AT&T Introduces $10 Day Pass for International Roaming

AT&T Introduces $10 Day Pass for International Roaming

Navigating a foreign country and finding your way around can be tasking enough without having to keep track of phone usage; worrying about getting hit with massive charges as data, texts and phone calls start to add up. If you’re like me, the last thing you want to think about while exploring a new country, uploading photos and looking up fun things to do is think about racking up a phone bill as breathtaking as the Eiffel Tower.

AT&T is looking to simplify the whole process by offering a flat $10 daily rate for globetrotters that need to stay connected. The International Day Pass, starting January 27, will be available in over 100 countries (including Asia, Europe and the Caribbean islands) — allowing customers to make unlimited phone calls in the U.S. and any Day Pass country, along with unlimited texts worldwide.

As someone who once racked up a sizeable phone bill while traveling across China, this is something I’m sure a lot of us can appreciate.

A simple flat day rate with a couple of caveats

With the International Day Pass, AT&T customers can keep their regular data plans while traveling. However, Engadget points out that international data usage has its limits, noting that “the company might pull your Day Pass access if your international data usage goes beyond 50 percent of your plan for two consecutive months.” With that in mind, the plan may not be optimal for long periods abroad, at which point other options become more cost-effective.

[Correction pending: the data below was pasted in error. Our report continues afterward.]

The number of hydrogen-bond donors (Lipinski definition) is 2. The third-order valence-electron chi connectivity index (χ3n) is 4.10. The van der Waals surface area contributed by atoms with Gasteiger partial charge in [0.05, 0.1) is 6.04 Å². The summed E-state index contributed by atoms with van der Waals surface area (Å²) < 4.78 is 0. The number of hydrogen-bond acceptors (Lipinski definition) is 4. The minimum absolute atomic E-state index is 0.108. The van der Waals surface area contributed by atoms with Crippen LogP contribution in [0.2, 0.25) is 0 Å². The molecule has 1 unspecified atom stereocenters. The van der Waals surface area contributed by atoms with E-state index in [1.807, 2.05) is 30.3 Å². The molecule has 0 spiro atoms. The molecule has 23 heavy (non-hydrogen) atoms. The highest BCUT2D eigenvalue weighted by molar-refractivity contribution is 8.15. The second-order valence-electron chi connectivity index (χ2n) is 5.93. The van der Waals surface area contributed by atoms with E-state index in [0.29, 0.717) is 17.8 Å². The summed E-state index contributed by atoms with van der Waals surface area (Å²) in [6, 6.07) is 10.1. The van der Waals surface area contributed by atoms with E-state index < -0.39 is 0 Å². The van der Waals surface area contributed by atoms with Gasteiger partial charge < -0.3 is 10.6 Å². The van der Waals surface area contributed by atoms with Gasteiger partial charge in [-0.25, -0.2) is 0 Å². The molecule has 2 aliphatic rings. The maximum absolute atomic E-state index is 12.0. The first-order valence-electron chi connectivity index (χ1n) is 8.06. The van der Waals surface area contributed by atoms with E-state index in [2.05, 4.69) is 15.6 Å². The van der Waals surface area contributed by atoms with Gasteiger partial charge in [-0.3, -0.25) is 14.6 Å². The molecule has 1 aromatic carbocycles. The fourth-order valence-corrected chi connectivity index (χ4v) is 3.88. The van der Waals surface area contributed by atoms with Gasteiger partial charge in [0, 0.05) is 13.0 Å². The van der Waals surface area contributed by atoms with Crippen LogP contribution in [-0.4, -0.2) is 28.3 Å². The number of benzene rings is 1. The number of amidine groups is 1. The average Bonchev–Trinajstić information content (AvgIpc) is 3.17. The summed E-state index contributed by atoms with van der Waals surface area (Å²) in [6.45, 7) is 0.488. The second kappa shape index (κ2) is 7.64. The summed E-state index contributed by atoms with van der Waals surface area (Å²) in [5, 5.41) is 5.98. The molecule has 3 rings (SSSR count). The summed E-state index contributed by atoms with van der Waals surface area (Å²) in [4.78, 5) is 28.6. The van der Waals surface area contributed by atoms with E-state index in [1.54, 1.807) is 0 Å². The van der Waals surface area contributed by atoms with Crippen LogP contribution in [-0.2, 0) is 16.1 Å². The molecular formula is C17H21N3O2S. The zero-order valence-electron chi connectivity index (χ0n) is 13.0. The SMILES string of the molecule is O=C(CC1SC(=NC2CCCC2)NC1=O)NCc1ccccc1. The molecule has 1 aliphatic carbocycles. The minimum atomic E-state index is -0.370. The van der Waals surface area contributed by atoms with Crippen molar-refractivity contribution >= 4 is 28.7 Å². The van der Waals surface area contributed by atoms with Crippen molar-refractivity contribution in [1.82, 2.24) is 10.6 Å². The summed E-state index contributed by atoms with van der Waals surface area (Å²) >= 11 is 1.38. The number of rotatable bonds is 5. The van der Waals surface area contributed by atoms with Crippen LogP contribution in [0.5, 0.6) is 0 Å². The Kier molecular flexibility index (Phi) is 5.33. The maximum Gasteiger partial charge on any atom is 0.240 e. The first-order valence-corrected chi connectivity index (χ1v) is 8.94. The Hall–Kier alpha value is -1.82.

In a review of the plan, Natt Garun for The Verge writes, “For travelers passing through countries on a short trip or long layovers, the day pass might be worth the trouble. But $10 a day does add up pretty quick, so AT&T customers might still find it more economical to opt for the cheapest Passport plan and do their best to use Wi-Fi whenever possible — or invest in an unlocked phone.” The plans are sold by the device, so if you plan on connecting a full family, costs could add up quickly. That said, simple pricing and predictability can give traveling AT&T customers some peace of mind while venturing the globe.

“Traveling has its own challenges. It’s great being able to use the domestic plan you’re familiar with while abroad,” explained David Christopher, chief marketing officer of AT&T Entertainment Group. He goes on to say, “AT&T International Day Pass simplifies travelers’ lives so they can enjoy more of their favorite mobile apps when on-the-go overseas. This helps with booking lodging, catching a ride, translating, navigating, video calling, using social media and more.”

How does the International Day Pass compare to other offerings?

Sprint requires you to pay for full-speed data dependent on where you go and how much data is used. T-Mobile doesn’t charge anything for international data, but lacks LTE speeds outside the U.S., Canada and Mexico. Verizon also offers a similar plan to AT&T’s International Day Pass called TravelPass, available in more than 100 countries and costs only $2 day for Canada and Mexico.

Planning a trip? Here’s a full list of AT&T DayPass countries (, and here’s a list of of Verizon’s TravelPass countries (